Don’t blink, but 5G is about to change a lot more than just watching movies
And you thought the smartphone of the future was just about watching video.
The advent of superfast 5G wireless networks, now being rolled out by Verizon and other telecom companies in major US cities, promises lightning-like downloads of movies and videos that rival the best home Internet connections.
But businesses and government agencies also stand to benefit in big ways. 5G networks could enhance a vast array of complex activities — controlling robots from remote locations, assisting in surgery, or helping first responders during a disaster.
At an event Thursday in Cambridge, Verizon hosted several companies planning new technology applications as the telecom giant rolls out 5G in the region this year.
It’s all made possible by the two key features that distinguish 5G from the common 4G wireless systems already used around the world:
There’s speed, of course — delivering billions of data bits per second and being able to integrate vast amounts of real-time data from multiple sources.
And there’s very little lag time (known in the business as latency) between the request for data and its actual delivery. Low latency is essential for many activities that demand instant response, from running industrial machinery to playing video games.
“It is so frickin’ awesome,” Verizon senior vice president Nicki Palmer said, though she said Verizon’s 4G is pretty darn quick, too. “But at the same time, there are things that really can’t be done on a 4G network.”
For example, Blueforce Development, a Newburyport maker of communications systems for first responders, showed off a product that benefits from 5G’s massive data capacity.
Blueforce will use 5G to capture live high-definition video from multiple police body cameras and airborne drones.
It could even capture data from smart watches to monitor the health of police officers.
All of the information is transmitted in real time and displayed at a central command hub that resembles something from the TV drama “24.”
Blueforce already makes such a system, but chief operating officer Bill Gellman said “the 5G network allows much faster sharing of the data. It also allows us to use much higher-definition data.”
The ability to send high-definition imagery also appeals to Proximie, a Bedford telemedicine company.
Proximie makes software that could let a surgeon consult a colleague remotely during an operation. Doing this in real time will require the extremely sharp video images that 5G is designed to deliver.
But just as important is 5G’s instant responsiveness, a crucial feature when so many computer services are performed online by machines hundreds or thousands of miles away. A 5G system should feel like having a cloud computer right over your shoulder, responding instantly to every command.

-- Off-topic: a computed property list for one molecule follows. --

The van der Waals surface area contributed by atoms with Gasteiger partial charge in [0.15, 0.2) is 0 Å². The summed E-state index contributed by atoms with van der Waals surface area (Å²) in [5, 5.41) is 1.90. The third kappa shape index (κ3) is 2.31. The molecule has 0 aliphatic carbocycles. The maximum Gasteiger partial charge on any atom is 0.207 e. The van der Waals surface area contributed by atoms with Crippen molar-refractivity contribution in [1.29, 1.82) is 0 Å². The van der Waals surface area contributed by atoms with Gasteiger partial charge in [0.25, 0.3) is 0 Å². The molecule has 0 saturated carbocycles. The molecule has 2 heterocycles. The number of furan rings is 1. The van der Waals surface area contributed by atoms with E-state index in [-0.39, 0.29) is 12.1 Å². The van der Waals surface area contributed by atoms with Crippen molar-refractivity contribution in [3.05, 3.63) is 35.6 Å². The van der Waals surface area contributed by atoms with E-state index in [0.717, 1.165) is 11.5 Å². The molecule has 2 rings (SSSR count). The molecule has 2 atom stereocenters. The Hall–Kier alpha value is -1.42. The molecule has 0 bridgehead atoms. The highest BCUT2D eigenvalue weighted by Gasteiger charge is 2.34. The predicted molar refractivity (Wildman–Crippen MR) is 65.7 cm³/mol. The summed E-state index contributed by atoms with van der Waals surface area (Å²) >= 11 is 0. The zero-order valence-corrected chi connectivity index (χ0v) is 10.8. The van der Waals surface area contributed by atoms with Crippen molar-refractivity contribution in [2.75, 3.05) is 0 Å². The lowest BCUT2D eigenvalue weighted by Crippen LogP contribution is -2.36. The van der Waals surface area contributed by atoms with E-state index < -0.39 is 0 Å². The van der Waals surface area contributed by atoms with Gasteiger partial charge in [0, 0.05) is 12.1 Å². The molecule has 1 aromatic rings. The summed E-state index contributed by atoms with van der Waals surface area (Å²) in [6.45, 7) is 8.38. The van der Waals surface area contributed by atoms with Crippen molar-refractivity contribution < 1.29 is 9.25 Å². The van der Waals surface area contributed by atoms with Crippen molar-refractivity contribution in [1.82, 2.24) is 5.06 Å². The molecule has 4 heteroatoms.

That’s why RealBotics plans to use 5G to remotely control industrial robots. The Pittsburgh company offers a low-cost virtual reality system for teaching robotics. A user wearing cheap VR goggles and armed with a video game-type controller can send commands over a 5G network and get an instant response.
RealBotics’s founder, Chris Quick, said that the service could let businesses and schools offer inexpensive training in robotics.
“For $60, you can get access to a $30,000 or $40,000 robot,” Quick said.
Closer to home, a startup in Boston, Southie Autonomy, also plans to use 5G with robots — to train the machines, rather than people. It will use a 5G system to command small industrial robots and make it easy to quickly reprogram them for new tasks.
And from the University of Massachusetts Lowell, a team of doctoral students demonstrated a prototype humanoid robot designed for search-and-rescue operations.
The robot had almost no computing power on board — just enough to transmit information to a remote server. But because of the 5G connection, the robot quickly adjusted its course as it climbed stairs.
And when it toppled onto its side, the remote server had the machine back on its feet within seconds.
Awed by the potential of 5G, both the United States and China are racing to achieve dominance in the technology.
China’s giant telecommunications company Huawei, the world’s leading maker of cellular network gear, is winning contracts to build 5G systems around the world.
The Trump administration has responded by threatening to cut off Huawei’s access to American technology, such as Android cellphone software, as well as chips from Qualcomm and Analog Devices in Norwood.
Despite its global success, Huawei depends on these US-designed components to build its products.
Meanwhile, Verizon’s Palmer said her company isn’t fazed by the Chinese challenge.
“Verizon believes that we’re leading in the world,” she said, noting it began offering a home-based 5G service in four cities in October and now offers mobile 5G in two US cities, Chicago and Minneapolis.
In April, Verizon said that it would bring 5G to Boston and 19 other US cities sometime this year.